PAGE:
This & That from The Willshire Herald

One of my favorite pastimes is looking through old issues of The Willshire Herald on microfilm at the Van Wert County Library. Below are some interesting articles that I recently found.

Sustains Injured Hand
John Scaer, farmer residing on route 2, Willshire, had the misfortune of cutting four fingers and the thumb off the left hand while operating a buzz saw at his home late Saturday afternoon.

Mr. Scaer was taken to taken to [sic] the Adams county hospital at Decatur that same afternoon, where the injured hand will be given the best of medical care. Although the injury is very painful, Mr. Scaer is getting along as well as can be expected. [1]

The Willshire Herals, 12 February 1925, p.1.

The Willshire Herald, 12 February 1925, p.1.

John Scaer was my maternal great-grandfather, the father of my grandmother Hilda (Scaer) Schumm. He was was 61 years old when this accident occurred.

John Scaer (1865-1940)

John Scaer (1865-1940)

Other injuries and some genealogical information from The Willshire Herald:

The daughter of Wm. Becher got her fingers caught in a pulley and was severely injured while her father was making hay.

Geo. Fender was kicked on the arm by a horse, breaking both bones.

Mr. and Mrs. Fogle and Miss Rosa Kuehm visited with their mother, Mrs. Wm. Betzel, Sunday.

John Bollenbacher and family took dinner with Perry Gibbons and family, Sunday.

J.F. Smith and family and Mes Dames Frank Hurl and Clyde Jones of Wren, Ohio, took dinner with H.B. Cowan and family, Sunday.

Ed Merkle of Ohio City, was here over Sunday. [2]

Some entertainment in Willshire in 1928:

An Old Fiddlers Contest will be held at Dull’s Theatre next Wednesday night, which will furnish plenty of entertainment and amusement. Garfield Martin will bring his gang from Neptune, Doc Fetters, Ed Brune and others from Celina and St. Marys. Some of these are well remembered by the entertainment they gave here two years ago. This contest is open to local talent also. The same entertainment will be given at Rockford the following night. [3]

I wonder how just how old you had to be to compete in that fiddlers contest?

Linn Grove Bank Robbed
At 10 o’clock Tuesday morning, four bandits entered the bank at Linn Grove, and took $1900 in cash. Murl Lybarger, formerly of the Willshire bank here, is cashier, and was alone at the time of the robbery. This is said to be the third time for this bank. [3]

Concrete Road Ordered
A concrete road has been ordered from the north line of Liberty township south through Chattanooga. The Willshire road through Blackcreek township has been ordered improved, by grading and the applying the first course of a built up traffic bound road this year. [4]

I wonder if this was the first paved road in Chatt?

One of Zion Chatt’s ministers receives a gift:

Rev. Yahl Surprised by Gift of Radio
Rev. Carl Yahl, pastor of the Zion Lutheran Church at Chattanooga, was the victim of a pleasant surprise recently when he drove his new automobile for the first time and found it equipped with a fine radio.

The radio was the gift of Carl Andrews, the dealer, and a member of his congregation, and the congregation itself, and was a complete surprise to Rev. Yahl. To say that he is proud of the gift and the good will that prompted it is putting the way he feels about it very mildly. [5]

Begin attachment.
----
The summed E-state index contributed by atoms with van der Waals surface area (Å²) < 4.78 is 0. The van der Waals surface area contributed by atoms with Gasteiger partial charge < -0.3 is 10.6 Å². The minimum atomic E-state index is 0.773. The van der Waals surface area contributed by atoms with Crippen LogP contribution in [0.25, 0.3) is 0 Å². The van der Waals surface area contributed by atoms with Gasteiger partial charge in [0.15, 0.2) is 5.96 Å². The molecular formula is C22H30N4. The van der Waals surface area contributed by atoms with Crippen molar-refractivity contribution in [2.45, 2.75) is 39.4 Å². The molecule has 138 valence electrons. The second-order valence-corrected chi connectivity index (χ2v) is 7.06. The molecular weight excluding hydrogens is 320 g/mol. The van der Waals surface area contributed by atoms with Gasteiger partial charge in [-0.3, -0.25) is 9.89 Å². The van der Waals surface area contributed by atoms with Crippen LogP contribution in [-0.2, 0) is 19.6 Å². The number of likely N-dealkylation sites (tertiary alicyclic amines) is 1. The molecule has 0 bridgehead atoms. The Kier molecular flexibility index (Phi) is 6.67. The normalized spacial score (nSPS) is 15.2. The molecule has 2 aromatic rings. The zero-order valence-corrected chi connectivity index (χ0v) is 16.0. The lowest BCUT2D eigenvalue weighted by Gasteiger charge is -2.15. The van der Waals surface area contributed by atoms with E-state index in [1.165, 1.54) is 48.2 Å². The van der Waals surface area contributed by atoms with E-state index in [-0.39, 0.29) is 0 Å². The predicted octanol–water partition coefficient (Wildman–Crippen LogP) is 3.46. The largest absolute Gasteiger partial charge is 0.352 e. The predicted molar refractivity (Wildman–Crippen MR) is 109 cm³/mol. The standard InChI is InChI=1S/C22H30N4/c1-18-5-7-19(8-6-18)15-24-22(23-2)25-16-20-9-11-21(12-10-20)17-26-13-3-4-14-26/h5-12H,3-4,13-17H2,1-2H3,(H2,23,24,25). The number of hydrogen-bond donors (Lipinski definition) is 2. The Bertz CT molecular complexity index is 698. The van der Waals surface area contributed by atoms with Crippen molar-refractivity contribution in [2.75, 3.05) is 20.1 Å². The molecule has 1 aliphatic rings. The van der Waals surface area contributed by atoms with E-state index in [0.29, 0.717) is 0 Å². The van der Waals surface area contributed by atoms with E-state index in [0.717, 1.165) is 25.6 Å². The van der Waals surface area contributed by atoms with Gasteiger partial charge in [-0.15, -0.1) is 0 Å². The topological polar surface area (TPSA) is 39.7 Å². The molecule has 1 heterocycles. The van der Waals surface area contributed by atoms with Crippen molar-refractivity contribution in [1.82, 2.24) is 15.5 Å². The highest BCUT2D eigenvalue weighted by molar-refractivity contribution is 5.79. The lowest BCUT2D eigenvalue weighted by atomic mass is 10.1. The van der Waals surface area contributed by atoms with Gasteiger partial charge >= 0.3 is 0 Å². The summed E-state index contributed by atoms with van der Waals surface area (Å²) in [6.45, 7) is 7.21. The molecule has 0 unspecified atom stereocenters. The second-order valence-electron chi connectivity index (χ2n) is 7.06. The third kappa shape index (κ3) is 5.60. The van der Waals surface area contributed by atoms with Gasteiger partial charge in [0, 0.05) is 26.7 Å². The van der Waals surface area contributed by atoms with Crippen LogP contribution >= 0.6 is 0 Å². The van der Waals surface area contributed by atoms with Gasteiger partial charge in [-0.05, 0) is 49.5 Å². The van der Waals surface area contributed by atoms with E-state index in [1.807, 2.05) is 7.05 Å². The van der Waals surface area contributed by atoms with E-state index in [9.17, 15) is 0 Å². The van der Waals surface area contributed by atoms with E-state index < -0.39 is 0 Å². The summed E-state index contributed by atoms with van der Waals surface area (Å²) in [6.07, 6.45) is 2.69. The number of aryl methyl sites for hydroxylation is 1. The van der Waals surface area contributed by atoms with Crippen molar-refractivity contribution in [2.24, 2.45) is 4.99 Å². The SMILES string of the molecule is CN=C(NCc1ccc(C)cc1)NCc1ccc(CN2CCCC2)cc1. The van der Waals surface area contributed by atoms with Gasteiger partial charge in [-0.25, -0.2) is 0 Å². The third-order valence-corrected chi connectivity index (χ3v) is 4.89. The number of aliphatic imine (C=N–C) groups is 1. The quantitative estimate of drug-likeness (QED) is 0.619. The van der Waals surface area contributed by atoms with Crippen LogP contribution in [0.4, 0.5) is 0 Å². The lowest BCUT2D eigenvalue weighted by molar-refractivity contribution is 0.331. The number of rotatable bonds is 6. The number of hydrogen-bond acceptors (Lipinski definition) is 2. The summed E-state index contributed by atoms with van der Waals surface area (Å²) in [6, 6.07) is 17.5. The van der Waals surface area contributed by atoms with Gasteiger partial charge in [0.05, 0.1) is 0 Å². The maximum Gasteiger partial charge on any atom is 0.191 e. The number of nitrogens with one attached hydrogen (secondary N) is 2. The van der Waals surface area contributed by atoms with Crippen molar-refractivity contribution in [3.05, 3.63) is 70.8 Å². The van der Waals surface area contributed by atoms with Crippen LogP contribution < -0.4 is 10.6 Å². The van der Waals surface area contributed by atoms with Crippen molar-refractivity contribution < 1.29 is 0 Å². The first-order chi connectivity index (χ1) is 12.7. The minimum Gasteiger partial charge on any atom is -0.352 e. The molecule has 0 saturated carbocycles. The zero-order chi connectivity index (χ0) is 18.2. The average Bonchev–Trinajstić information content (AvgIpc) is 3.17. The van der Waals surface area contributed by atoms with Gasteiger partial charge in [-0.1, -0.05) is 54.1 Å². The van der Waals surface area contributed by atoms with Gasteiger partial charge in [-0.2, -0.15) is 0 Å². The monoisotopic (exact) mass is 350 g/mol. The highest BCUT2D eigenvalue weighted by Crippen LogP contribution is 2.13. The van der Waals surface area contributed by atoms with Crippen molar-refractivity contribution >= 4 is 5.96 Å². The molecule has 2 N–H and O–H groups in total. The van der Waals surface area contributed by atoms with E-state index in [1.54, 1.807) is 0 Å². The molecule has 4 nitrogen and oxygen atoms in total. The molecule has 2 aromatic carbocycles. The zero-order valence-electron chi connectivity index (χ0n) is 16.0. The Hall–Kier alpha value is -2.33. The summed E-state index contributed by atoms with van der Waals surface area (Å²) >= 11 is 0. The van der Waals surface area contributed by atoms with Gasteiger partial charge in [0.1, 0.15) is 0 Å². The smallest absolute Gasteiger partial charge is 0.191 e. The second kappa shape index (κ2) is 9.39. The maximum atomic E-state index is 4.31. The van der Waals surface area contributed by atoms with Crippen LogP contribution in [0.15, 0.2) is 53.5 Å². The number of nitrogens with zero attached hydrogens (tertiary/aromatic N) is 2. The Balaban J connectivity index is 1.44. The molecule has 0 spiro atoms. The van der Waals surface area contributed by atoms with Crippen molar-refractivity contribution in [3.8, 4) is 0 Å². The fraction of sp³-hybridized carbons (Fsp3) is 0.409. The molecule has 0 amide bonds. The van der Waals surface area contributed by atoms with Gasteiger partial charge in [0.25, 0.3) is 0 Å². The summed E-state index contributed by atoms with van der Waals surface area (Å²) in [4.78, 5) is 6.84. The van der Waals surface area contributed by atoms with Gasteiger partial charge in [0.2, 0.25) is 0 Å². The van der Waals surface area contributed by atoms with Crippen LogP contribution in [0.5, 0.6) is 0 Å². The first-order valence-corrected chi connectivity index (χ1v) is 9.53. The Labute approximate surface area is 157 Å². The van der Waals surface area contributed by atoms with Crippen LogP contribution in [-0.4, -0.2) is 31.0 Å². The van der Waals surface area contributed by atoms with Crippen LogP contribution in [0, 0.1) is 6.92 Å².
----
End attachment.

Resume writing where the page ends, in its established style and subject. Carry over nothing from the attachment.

Rev. Carl Yahl, pastor at Zion Chatt 1931-42.

Rev. Carl Yahl, pastor at Zion Chatt 1931-42.

The news was always interesting back then in The Willshire Herald.


[1] The Willshire Herald, Willshire, Ohio, 12 Feb 1925, p.1.

[2] The Willshire Herald, Willshire, Ohio, 14 July 1910, p.1.

[3] The Willshire Herald, Willshire, Ohio, 1 March 1928, p.1.

[4] The Willshire Herald, Willshire, Ohio, 16 February 1928, p.1.

[5] The Willshire Herald, Willshire, Ohio, 18 April 1940, p.1.


Skip to comment form

    • Miriam on November 28, 2014 at 10:10 am
    • Reply

    I like that he was the “victim” of a pleasant surprise. (Rev. Yahl article)

    1. Yes, they certainly had a different way of phrasing things then.

    • Mary Goodwin Haddad on December 2, 2014 at 7:32 pm
    • Reply

    Thanks, Karen, for the news from the Willshire Herald. I didn’t realize it was that old a newspaper. I lived in Willshire during the 40’s and 50’s and read the paper many a time. Even after I graduated and moved away. It was always fun to come home and read Mom’s past papers.

    1. Those little newspapers had the best news, didn’t they! Thanks for reading.

    • John Vining on December 10, 2014 at 7:30 pm
    • Reply

    Hi Karen,

    I was interested in the Willshire Herald entry from March 1, 1928. The Dull Theatre was owned by my great grandfather, Wilbert Dull. My mother, Rosella (Dull) Vining, used to talk about selling tickets in the ticket office at the theatre when she was little. She also talked about have to race into the projection room to fix the projector and film when it “skipped a loop.” If I correctly visualize what she told me, I believe the theatre was located right next to (north of) the old Jones & Byer auto dealer/Sohio gas station. When I was little, Clarence Dailey used to complete auto and tractor servicing/repairs in that storefront building. I think the Dull Theatre was a victim of either the Great Depression or the move to “talky” movies; it shut down in the early 1930s.

    Thanks so much for posting all this information from the past!

    1. I am not sure where the theatre was located but I am sure someone will remember. I see their ad in just about every old issue of the Willshire Herald but do not know when they closed. I will try to notice when the ads stopped. There might even be an article about the closing. Interesting to think of Willshire having its own theatre.

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